In public school systems of Kentucky, writing portfolios are used as an assessment of a student’s ability to reach higher order thinking and expression of such through writing. The theory is that students will learn to write a variety of pieces that reflect the types of writing that people use for communication in the working world such as reports, editorials, and business letters in addition to creative pieces that include poems, short stories, and other fictional pieces.
The writings for working world applications are supposed to motivate a student by allowing him or her to write for real world purposes, which, in an ideal world, inspires a sense of ownership in what they have written because it is their personal thought processes that created the document. Creative pieces are necessary for helping students to teach their minds and thoughts to roam, to think outside the proverbial box.
Other pieces of writing in the Kentucky writing portfolio are reflective in nature such as the personal narrative, memoir, personal essay, and letter to the reviewer. These types of pieces encourage students to think about what they have done and what they have learned from it. Reflection is an important part of learning. Writing can be cathartic. It can help us see clearly where we have been and maybe even where we can go from where we are.
Additionally, the writing portfolio implements teaching and learning of the fundamentals such as content, structure, and conventions. Students are taught prewriting skills, purpose and audience, idea development, support, organization, and the basics about writing good sentences, proper use of language and grammar.
A problem with portfolio writing is that it consumes a great deal of time and some teachers are concerned that teaching time for basic skills and content for their grade levels is lost. However, a paper entitled The Impact of KERA Writing Portfolios on First-Year College Writers presented by Kathryn Mincey at the Annual Meeting of the Conference on College Composition and Communication (47th, Milwaukee, WI, March 27-30, 1996) indicates the following in the abstract:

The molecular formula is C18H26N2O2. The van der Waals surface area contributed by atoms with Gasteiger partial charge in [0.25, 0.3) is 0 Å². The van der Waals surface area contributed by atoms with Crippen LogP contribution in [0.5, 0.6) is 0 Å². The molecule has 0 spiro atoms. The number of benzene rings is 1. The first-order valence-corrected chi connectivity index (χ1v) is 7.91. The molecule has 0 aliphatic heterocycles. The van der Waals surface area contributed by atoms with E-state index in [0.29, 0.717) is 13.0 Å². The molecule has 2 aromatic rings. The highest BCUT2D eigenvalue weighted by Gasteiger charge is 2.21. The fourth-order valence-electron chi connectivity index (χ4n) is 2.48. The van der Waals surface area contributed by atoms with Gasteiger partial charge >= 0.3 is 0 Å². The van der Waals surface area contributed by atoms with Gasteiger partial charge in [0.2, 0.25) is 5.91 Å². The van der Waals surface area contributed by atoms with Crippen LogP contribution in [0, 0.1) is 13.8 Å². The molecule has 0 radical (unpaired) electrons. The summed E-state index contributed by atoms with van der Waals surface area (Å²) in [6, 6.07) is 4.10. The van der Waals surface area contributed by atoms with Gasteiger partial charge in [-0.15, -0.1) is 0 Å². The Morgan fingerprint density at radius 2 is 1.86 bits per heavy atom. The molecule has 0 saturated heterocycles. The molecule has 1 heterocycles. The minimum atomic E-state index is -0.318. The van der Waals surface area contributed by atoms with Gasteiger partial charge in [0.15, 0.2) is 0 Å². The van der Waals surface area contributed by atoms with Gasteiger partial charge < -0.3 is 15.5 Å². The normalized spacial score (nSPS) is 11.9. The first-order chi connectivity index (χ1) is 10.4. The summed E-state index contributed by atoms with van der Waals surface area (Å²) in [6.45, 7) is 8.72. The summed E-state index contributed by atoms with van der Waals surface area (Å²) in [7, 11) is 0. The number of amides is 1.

Several phenomena surrounding the institution of writing portfolio assessment in Kentucky schools have been observable and measurable for some time now, and many writing instructors in higher education have watched developments with delight and curiosity. One acknowledged benefit is the increased use of writing as a learning tool across the curriculum. A study tested the perception that students, as a result of Kentucky’s portfolio assessment project, are better writers or at least more willing to write when they come to college. Both students and faculty at Morehead State University were surveyed, 748 freshmen and 28 faculty. Some of the students surveyed had completed portfolios and some had not. The student surveys showed that (1) students who completed portfolios wrote somewhat more than those who had not completed portfolios in high school; (2) neither group particularly enjoyed writing; however, (3) portfolio writers experienced more comfort with writing; and (4) that those who had completed portfolios were better writers. The faculty survey revealed that, contrary to some popular opinion, teachers have seen freshman writers fairly evenly holding their own or improving in basic skills, with many more seeing improvement in the last 5 years. Also, when it comes to being writers, first-year college students are demonstrating significant improvement in understanding the writing process and showing more comfort with writing. (Contains 17 figures.) (TB)
Working with writing portfolios does consume a great deal of time. For some students, writing is very difficult and keeping those students on task is often quite a challenge. Scoring portfolios takes a lot of time, too. At our school, we have some students who are taking 9th and 10th grade English in their senior year along with their 12th grade English class. Sometimes, I wonder if we should modify students’ portfolios according to their post-graduate plans.